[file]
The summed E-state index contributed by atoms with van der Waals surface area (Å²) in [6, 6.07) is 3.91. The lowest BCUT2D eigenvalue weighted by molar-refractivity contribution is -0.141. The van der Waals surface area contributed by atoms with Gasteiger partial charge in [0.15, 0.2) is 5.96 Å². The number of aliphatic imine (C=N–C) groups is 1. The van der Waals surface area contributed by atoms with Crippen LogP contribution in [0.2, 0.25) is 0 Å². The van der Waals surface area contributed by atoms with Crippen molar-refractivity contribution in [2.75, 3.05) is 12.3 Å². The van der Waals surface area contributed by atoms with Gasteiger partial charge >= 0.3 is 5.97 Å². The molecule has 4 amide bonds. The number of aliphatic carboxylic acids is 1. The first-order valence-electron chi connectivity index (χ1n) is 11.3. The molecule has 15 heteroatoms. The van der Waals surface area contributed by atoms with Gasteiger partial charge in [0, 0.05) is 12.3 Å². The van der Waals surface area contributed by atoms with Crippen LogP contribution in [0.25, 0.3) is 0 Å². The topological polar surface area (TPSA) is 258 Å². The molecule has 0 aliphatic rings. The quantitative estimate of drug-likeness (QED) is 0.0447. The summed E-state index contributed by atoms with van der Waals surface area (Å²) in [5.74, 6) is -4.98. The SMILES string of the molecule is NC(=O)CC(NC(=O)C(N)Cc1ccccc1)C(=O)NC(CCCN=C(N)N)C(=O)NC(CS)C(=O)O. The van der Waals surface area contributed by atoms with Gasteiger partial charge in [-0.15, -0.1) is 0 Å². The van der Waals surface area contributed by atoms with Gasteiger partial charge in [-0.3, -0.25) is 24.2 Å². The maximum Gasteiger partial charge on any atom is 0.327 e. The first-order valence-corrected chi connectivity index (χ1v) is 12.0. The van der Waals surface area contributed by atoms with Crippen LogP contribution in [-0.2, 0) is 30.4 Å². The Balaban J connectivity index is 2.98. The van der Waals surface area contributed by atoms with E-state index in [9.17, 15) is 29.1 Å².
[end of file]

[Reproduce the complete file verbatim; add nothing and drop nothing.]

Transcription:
The summed E-state index contributed by atoms with van der Waals surface area (Å²) in [6, 6.07) is 3.91. The lowest BCUT2D eigenvalue weighted by molar-refractivity contribution is -0.141. The van der Waals surface area contributed by atoms with Gasteiger partial charge in [0.15, 0.2) is 5.96 Å². The number of aliphatic imine (C=N–C) groups is 1. The van der Waals surface area contributed by atoms with Crippen LogP contribution in [0.2, 0.25) is 0 Å². The van der Waals surface area contributed by atoms with Crippen molar-refractivity contribution in [2.75, 3.05) is 12.3 Å². The van der Waals surface area contributed by atoms with Gasteiger partial charge >= 0.3 is 5.97 Å². The molecule has 4 amide bonds. The number of aliphatic carboxylic acids is 1. The first-order valence-electron chi connectivity index (χ1n) is 11.3. The molecule has 15 heteroatoms. The van der Waals surface area contributed by atoms with Gasteiger partial charge in [0, 0.05) is 12.3 Å². The van der Waals surface area contributed by atoms with Crippen LogP contribution in [0.25, 0.3) is 0 Å². The topological polar surface area (TPSA) is 258 Å². The molecule has 0 aliphatic rings. The quantitative estimate of drug-likeness (QED) is 0.0447. The summed E-state index contributed by atoms with van der Waals surface area (Å²) in [5.74, 6) is -4.98. The SMILES string of the molecule is NC(=O)CC(NC(=O)C(N)Cc1ccccc1)C(=O)NC(CCCN=C(N)N)C(=O)NC(CS)C(=O)O. The van der Waals surface area contributed by atoms with Gasteiger partial charge in [-0.15, -0.1) is 0 Å². The van der Waals surface area contributed by atoms with Gasteiger partial charge in [-0.3, -0.25) is 24.2 Å². The maximum Gasteiger partial charge on any atom is 0.327 e. The first-order valence-corrected chi connectivity index (χ1v) is 12.0. The van der Waals surface area contributed by atoms with Crippen LogP contribution in [-0.2, 0) is 30.4 Å². The Balaban J connectivity index is 2.98. The van der Waals surface area contributed by atoms with E-state index in [9.17, 15) is 29.1 Å².